Mothers in Arizona Moving Ahead (MAMA) is a pilot project focused on individual and systems-level changes that improve health outcomes and financial stability for mothers and children living in poverty. A joint project of Pima County’s Health and the Community Services Employment and Training Departments, MAMA enables low-income mothers to become partners, not just patients, and to identify the system changes needed in practice and policy to achieve greater equity and to provide more responsive care for people living in poverty. In a time of uncertain funding, this model is designed to be lean and replicable by harnessing strong community collaboration and a volunteer base. Pima County Health Department is using its PHNCI grant to ensure that this model will build social capital across economic class as it engages and educates new sectors of the community for a deeper understanding of poverty while increasing political will to undertake lasting community change.

Only through true empowerment can communities most impacted by health inequities take ownership of their health. Since many communities with low civic engagement have been historically disempowered, the Tacoma-Pierce County Health Department (TPCHD) aims to create a hyper-local and authentic civic engagement opportunity with visible results. To achieve this goal, TPCHD sees participatory budgeting as an innovative, democratic process in which community members directly decide how to spend part of a public budget. The process gives community members the authority and resources to respond rapidly and directly to the root causes of their health problems, reduce the scale and duration of problems, and improve feelings of connectedness and well-being by participating. TPCHD is using its grant to initiate multiple projects that directly reflect community health priorities by implementing a participatory budgeting process focused on two schools in one of TPCHD’s highest-need communities, East Side Tacoma.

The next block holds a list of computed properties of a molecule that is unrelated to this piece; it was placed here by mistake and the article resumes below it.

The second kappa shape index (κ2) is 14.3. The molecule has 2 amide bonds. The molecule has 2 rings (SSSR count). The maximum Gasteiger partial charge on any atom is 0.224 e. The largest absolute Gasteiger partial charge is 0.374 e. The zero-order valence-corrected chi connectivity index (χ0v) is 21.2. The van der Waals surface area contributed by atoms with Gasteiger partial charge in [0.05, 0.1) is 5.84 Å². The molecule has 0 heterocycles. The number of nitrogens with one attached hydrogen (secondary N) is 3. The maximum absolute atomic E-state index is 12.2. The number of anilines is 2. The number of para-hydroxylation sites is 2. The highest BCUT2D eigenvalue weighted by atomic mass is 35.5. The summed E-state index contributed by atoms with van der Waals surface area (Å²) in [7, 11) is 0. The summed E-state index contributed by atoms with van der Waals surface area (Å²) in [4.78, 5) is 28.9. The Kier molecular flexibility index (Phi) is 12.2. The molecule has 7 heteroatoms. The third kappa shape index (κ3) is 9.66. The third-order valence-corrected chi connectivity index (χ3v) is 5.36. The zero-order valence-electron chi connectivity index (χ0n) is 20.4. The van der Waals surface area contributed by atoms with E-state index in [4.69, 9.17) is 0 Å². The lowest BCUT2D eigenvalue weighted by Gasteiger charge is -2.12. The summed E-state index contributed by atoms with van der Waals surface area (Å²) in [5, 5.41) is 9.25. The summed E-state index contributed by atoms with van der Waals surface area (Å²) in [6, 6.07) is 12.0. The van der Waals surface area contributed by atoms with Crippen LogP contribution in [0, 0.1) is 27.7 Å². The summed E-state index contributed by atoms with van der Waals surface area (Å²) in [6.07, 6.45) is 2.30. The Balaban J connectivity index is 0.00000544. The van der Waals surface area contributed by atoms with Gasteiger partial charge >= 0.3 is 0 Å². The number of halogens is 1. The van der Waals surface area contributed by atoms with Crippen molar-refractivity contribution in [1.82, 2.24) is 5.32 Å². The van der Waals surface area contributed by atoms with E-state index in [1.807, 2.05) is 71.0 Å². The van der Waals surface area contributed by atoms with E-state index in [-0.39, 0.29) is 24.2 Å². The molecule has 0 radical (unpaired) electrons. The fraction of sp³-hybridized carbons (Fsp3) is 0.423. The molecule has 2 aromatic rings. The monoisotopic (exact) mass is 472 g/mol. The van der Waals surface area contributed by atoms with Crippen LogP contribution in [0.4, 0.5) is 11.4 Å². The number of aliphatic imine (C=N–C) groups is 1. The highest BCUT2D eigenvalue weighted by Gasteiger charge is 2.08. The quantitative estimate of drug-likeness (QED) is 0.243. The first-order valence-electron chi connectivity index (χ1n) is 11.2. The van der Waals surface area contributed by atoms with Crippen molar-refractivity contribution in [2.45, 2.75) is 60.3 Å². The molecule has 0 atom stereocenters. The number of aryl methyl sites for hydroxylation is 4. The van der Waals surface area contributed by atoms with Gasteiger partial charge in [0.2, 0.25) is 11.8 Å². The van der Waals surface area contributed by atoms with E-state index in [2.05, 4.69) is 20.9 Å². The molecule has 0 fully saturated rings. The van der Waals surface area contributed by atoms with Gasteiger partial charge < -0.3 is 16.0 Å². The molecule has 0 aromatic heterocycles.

To help government officials improve the match between where public funds for health and health‐related social services are sent within the city of Chicago, and where the need for those services is most acute, the Chicago Department of Public Health (CDPH), in collaboration with the University of Chicago’s Center for Spatial Data Science and School of Social Service Administration, is developing a scalable, open‐source spatial analytic framework and web‐based tool. With their PHNCI grant, project leaders aim to enhance the project’s ability to meet two key strategies of CDPH’s Healthy Chicago 2.0 initiative: analyze geographic access to health and human services and address gaps in care; and increase capacity and availability of health and human services by maximizing the impact of existing resources. The project will offer a replicable framework and tool for jurisdictions beyond Chicago to analyze and improve their own distributions of public funds for health and health‐related social services.

PHNCI invites you to follow their journey over the next 17 months to learn about how their initiatives might be applicable to adapt, adopt, or replicate in your community.